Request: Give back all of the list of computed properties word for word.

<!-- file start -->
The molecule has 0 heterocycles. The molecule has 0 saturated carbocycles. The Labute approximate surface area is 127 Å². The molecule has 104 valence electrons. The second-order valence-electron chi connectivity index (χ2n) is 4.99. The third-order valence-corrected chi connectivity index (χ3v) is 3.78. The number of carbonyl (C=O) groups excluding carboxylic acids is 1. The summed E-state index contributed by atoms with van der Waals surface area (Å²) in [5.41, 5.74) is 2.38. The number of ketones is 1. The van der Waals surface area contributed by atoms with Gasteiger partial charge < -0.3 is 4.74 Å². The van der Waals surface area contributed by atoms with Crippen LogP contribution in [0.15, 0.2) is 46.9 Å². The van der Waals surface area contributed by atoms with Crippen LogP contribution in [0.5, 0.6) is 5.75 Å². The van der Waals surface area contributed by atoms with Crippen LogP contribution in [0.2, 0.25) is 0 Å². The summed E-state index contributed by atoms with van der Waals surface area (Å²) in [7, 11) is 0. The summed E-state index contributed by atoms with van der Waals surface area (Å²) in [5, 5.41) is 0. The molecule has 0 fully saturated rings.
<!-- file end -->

The molecule has 0 heterocycles. The molecule has 0 saturated carbocycles. The Labute approximate surface area is 127 Å². The molecule has 104 valence electrons. The second-order valence-electron chi connectivity index (χ2n) is 4.99. The third-order valence-corrected chi connectivity index (χ3v) is 3.78. The number of carbonyl (C=O) groups excluding carboxylic acids is 1. The summed E-state index contributed by atoms with van der Waals surface area (Å²) in [5.41, 5.74) is 2.38. The number of ketones is 1. The van der Waals surface area contributed by atoms with Gasteiger partial charge < -0.3 is 4.74 Å². The van der Waals surface area contributed by atoms with Crippen LogP contribution in [0.15, 0.2) is 46.9 Å². The van der Waals surface area contributed by atoms with Crippen LogP contribution in [0.5, 0.6) is 5.75 Å². The van der Waals surface area contributed by atoms with Crippen LogP contribution in [0.2, 0.25) is 0 Å². The summed E-state index contributed by atoms with van der Waals surface area (Å²) in [7, 11) is 0. The summed E-state index contributed by atoms with van der Waals surface area (Å²) in [5, 5.41) is 0. The molecule has 0 fully saturated rings.